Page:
Inflation Remains Weak as Prices Rise only 0.6 per cent in the December quarter of 2017

By: Inais Black: February 10, 2018, Updated: January 21, 2019

The latest Australian Bureau of Statistics (ABS) figures reveal that the Consumer Price Index (CPI)* rose only 0.6% in the December quarter of 2017. This was below expectation and followed a rise of 0.6% in the September quarter of 2017.

The most significant price rises this quarter are automotive fuel (+10.4%), tobacco (+8.5%), domestic holiday travel and accommodation (+6.3%) and fruit (+9.3%).

These price rises were partially offset by falls in international holiday travel and accommodation (-1.7%), audio-visual and computing equipment (-3.5%) and telecommunication equipment and services (-1.4%).

The CPI rose to 1.8% through the year to the September quarter, rising further to 1.9% throughout the year to the December quarter of 2017. Chief Economist for the ABS, Bruce Hockman, said “While the annual CPI rose 1.9 per cent, annual inflation in most East Coast cities rose above 2.0 per cent, due in part to the strength in prices related to Housing. Softer economic conditions in Darwin and Perth have resulted in annual inflation remaining subdued at 1.0 and 0.8 per cent respectively.”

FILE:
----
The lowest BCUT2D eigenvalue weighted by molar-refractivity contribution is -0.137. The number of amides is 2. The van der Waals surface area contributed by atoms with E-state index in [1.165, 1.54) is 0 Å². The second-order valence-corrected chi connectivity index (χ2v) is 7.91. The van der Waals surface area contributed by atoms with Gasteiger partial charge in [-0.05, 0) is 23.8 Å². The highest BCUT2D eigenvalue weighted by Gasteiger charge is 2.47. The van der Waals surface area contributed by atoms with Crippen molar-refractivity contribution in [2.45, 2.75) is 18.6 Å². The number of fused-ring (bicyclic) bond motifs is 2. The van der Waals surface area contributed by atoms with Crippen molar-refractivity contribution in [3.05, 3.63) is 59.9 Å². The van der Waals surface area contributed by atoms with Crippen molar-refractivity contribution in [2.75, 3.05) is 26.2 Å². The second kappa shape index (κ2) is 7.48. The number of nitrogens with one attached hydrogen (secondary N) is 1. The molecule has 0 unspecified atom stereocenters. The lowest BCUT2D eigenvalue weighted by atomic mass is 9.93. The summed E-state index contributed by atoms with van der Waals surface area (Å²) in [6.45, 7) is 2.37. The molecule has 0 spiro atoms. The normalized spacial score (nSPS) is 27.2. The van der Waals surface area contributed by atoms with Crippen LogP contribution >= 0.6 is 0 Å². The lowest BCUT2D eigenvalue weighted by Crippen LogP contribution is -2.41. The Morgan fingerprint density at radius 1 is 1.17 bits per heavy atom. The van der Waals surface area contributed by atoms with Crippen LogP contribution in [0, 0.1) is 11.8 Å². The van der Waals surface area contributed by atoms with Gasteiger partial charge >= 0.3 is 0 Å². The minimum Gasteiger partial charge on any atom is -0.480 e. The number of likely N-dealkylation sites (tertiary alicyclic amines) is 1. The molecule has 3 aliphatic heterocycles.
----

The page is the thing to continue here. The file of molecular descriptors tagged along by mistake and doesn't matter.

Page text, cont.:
Varying responses by key economists were seen in the light of the media release. Economist Stephen Koukoulas, an advisor to the Prime Minister and Managing Director of Market Economics, tweeted this in response:

“Another qtr below target. Underlying looks like it’s decelerating RBA says “sorry folks” to the 730,000 people unemployed, 1.1 million underemployed & the 12 million lucky to get a 2% pay rise”.

However, chief IFM economist Alex Joiner tweeted that he thought that “CPI data slightly weaker than expected on headline and ‘core’ measures, unlikely to shift the RBA’s assessment of the inflation/wages environment materially at next week’s board meeting”.

In spite of differing opinions of what exactly the RBA will do at the next meeting, the Australian dollar did take a knock throughout the day due to the “slightly worse” CPI data.

*For those wondering, the Consumer Price Index (CPI) measures changes in the price level of the market basket of consumer goods and services purchased by households. The CPI is a statistical estimate constructed using the prices of a sample of representative items whose prices are collected periodically.

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